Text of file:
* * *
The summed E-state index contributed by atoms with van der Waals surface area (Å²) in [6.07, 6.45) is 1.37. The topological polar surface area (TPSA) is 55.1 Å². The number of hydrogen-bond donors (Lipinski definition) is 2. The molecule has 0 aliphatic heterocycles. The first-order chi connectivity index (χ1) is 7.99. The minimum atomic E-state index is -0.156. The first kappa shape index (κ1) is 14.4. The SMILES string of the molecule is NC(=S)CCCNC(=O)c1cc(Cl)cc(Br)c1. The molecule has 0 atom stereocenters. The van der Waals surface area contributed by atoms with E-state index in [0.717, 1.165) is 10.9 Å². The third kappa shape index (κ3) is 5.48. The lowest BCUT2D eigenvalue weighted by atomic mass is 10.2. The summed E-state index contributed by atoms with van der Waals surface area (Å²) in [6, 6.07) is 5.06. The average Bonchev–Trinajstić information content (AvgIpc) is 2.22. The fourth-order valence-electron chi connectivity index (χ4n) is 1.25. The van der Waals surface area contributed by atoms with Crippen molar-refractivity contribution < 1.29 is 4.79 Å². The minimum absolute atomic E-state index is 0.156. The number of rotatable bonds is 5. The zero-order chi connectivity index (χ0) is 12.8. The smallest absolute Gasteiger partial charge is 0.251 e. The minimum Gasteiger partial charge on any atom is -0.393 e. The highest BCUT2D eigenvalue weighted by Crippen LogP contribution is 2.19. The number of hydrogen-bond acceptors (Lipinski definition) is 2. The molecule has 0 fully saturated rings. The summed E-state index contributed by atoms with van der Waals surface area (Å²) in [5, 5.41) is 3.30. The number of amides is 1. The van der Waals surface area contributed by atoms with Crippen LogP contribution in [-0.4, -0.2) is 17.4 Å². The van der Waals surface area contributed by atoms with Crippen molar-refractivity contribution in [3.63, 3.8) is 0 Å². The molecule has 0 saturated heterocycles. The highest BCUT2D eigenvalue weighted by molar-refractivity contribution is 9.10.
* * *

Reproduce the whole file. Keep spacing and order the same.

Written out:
The summed E-state index contributed by atoms with van der Waals surface area (Å²) in [6.07, 6.45) is 1.37. The topological polar surface area (TPSA) is 55.1 Å². The number of hydrogen-bond donors (Lipinski definition) is 2. The molecule has 0 aliphatic heterocycles. The first-order chi connectivity index (χ1) is 7.99. The minimum atomic E-state index is -0.156. The first kappa shape index (κ1) is 14.4. The SMILES string of the molecule is NC(=S)CCCNC(=O)c1cc(Cl)cc(Br)c1. The molecule has 0 atom stereocenters. The van der Waals surface area contributed by atoms with E-state index in [0.717, 1.165) is 10.9 Å². The third kappa shape index (κ3) is 5.48. The lowest BCUT2D eigenvalue weighted by atomic mass is 10.2. The summed E-state index contributed by atoms with van der Waals surface area (Å²) in [6, 6.07) is 5.06. The average Bonchev–Trinajstić information content (AvgIpc) is 2.22. The fourth-order valence-electron chi connectivity index (χ4n) is 1.25. The van der Waals surface area contributed by atoms with Crippen molar-refractivity contribution < 1.29 is 4.79 Å². The minimum absolute atomic E-state index is 0.156. The number of rotatable bonds is 5. The zero-order chi connectivity index (χ0) is 12.8. The smallest absolute Gasteiger partial charge is 0.251 e. The minimum Gasteiger partial charge on any atom is -0.393 e. The highest BCUT2D eigenvalue weighted by Crippen LogP contribution is 2.19. The number of hydrogen-bond acceptors (Lipinski definition) is 2. The molecule has 0 fully saturated rings. The summed E-state index contributed by atoms with van der Waals surface area (Å²) in [5, 5.41) is 3.30. The number of amides is 1. The van der Waals surface area contributed by atoms with Crippen LogP contribution in [-0.4, -0.2) is 17.4 Å². The van der Waals surface area contributed by atoms with Crippen molar-refractivity contribution in [3.63, 3.8) is 0 Å². The molecule has 0 saturated heterocycles. The highest BCUT2D eigenvalue weighted by molar-refractivity contribution is 9.10.